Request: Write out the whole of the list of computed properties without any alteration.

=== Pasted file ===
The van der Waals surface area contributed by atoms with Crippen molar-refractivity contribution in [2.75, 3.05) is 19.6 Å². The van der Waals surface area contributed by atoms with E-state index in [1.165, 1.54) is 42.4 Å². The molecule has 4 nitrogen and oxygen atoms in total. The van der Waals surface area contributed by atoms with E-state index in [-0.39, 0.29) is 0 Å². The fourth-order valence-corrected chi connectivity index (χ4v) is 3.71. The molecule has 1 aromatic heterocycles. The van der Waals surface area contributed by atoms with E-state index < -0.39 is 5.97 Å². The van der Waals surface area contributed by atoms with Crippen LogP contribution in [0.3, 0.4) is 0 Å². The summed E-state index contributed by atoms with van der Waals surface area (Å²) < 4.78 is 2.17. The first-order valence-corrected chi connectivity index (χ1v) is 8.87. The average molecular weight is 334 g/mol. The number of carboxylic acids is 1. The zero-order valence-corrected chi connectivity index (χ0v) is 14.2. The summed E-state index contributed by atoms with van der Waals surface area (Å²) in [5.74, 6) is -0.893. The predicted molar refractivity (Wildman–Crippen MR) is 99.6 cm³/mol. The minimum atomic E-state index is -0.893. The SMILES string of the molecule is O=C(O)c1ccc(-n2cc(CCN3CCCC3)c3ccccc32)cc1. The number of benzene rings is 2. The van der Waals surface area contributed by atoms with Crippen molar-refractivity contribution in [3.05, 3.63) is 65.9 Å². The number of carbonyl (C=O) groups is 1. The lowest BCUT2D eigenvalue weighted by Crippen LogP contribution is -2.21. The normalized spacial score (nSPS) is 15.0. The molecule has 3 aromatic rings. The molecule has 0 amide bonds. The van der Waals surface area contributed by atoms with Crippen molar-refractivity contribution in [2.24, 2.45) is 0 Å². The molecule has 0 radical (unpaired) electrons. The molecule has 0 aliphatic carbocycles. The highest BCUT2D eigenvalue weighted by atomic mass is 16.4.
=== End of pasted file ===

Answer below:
The van der Waals surface area contributed by atoms with Crippen molar-refractivity contribution in [2.75, 3.05) is 19.6 Å². The van der Waals surface area contributed by atoms with E-state index in [1.165, 1.54) is 42.4 Å². The molecule has 4 nitrogen and oxygen atoms in total. The van der Waals surface area contributed by atoms with E-state index in [-0.39, 0.29) is 0 Å². The fourth-order valence-corrected chi connectivity index (χ4v) is 3.71. The molecule has 1 aromatic heterocycles. The van der Waals surface area contributed by atoms with E-state index < -0.39 is 5.97 Å². The van der Waals surface area contributed by atoms with Crippen LogP contribution in [0.3, 0.4) is 0 Å². The summed E-state index contributed by atoms with van der Waals surface area (Å²) < 4.78 is 2.17. The first-order valence-corrected chi connectivity index (χ1v) is 8.87. The average molecular weight is 334 g/mol. The number of carboxylic acids is 1. The zero-order valence-corrected chi connectivity index (χ0v) is 14.2. The summed E-state index contributed by atoms with van der Waals surface area (Å²) in [5.74, 6) is -0.893. The predicted molar refractivity (Wildman–Crippen MR) is 99.6 cm³/mol. The minimum atomic E-state index is -0.893. The SMILES string of the molecule is O=C(O)c1ccc(-n2cc(CCN3CCCC3)c3ccccc32)cc1. The number of benzene rings is 2. The van der Waals surface area contributed by atoms with Crippen molar-refractivity contribution in [3.05, 3.63) is 65.9 Å². The number of carbonyl (C=O) groups is 1. The lowest BCUT2D eigenvalue weighted by Crippen LogP contribution is -2.21. The normalized spacial score (nSPS) is 15.0. The molecule has 3 aromatic rings. The molecule has 0 amide bonds. The van der Waals surface area contributed by atoms with Crippen molar-refractivity contribution in [2.24, 2.45) is 0 Å². The molecule has 0 radical (unpaired) electrons. The molecule has 0 aliphatic carbocycles. The highest BCUT2D eigenvalue weighted by atomic mass is 16.4.